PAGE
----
U.S. President Donald Trump’s former acting White House chief of staff resigned his post as special envoy to Northern Ireland on Thursday, saying "I can’t do it. I can’t stay.”
"I can't stay here, not after yesterday. You can't look at that yesterday and think I want to be a part of that in any way, shape or form," Mick Mulvaney told CNBC television.
Mulvaney, who had been moved from chief of staff to special envoy for Northern Ireland, said he told Secretary of State Mike Pompeo he was resigning.
"I can't do it. I can't stay," he told CNBC, indicating that other White House staff were eying the exits.
"Those who choose to stay, and I have talked with some of them, are choosing to stay because they're worried the president might put someone worse in," Mulvaney said.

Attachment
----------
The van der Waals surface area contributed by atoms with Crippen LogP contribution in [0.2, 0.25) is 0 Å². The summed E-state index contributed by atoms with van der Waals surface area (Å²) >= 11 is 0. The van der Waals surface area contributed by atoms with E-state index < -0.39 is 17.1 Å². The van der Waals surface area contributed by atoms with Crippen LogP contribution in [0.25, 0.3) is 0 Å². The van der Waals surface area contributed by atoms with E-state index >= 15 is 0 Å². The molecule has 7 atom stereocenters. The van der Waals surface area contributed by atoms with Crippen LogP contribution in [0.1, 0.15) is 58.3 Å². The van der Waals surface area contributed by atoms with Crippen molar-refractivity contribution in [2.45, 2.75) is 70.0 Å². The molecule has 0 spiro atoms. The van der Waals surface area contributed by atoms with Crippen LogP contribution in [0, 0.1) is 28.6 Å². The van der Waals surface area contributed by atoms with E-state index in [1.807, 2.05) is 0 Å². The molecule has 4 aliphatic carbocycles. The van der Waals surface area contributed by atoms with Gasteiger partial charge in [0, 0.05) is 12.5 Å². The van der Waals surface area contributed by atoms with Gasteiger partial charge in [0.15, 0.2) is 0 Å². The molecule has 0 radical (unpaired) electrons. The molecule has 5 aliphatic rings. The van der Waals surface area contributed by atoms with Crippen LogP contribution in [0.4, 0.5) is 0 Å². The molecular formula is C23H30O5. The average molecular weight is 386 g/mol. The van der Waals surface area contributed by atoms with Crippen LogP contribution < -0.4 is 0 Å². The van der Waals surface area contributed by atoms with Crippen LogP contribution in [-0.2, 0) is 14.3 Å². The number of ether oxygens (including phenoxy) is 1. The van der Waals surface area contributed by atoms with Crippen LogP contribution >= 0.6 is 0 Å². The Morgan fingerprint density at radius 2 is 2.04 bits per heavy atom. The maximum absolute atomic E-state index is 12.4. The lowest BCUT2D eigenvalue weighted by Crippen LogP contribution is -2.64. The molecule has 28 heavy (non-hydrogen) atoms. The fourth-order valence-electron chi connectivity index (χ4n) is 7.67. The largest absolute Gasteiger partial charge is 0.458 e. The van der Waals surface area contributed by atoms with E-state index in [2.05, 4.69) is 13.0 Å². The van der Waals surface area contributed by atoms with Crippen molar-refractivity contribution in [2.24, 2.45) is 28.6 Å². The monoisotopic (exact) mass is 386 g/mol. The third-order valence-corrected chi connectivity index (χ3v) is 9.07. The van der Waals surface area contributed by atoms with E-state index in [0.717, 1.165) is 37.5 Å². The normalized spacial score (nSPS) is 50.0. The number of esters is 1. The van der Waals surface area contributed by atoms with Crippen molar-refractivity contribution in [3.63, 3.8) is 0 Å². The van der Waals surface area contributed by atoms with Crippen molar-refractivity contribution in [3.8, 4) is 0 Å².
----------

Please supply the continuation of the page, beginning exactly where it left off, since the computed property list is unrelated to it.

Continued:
He joined a growing list of Trump administration officials who are leaving following the violent riot at the Capitol on Wednesday.
On Wednesday, thousands of Trump supporters left a rally with the president, then stormed into Congress, temporarily halting proceedings to certify Democrat Joe Biden as the winner of the November presidential election.
Immediately after the violence, which Trump has still failed to condemn, deputy national security adviser Matt Pottinger resigned.
Another departure was Stephanie Grisham, a former White House press secretary who had been working as spokesperson for first lady Melania Trump.
U.S. media reported that Marc Short, chief of staff to Vice President Mike Pence, had been blocked from entering the White House – apparently in retaliation for Pence's decision to ignore Trump's demand that he block the certification of Biden.
The outrage across Washington at the day's events fed growing speculation that more senior Trump administration figures may be leaving.
Biden will take over the presidency when he is sworn in on Jan. 20.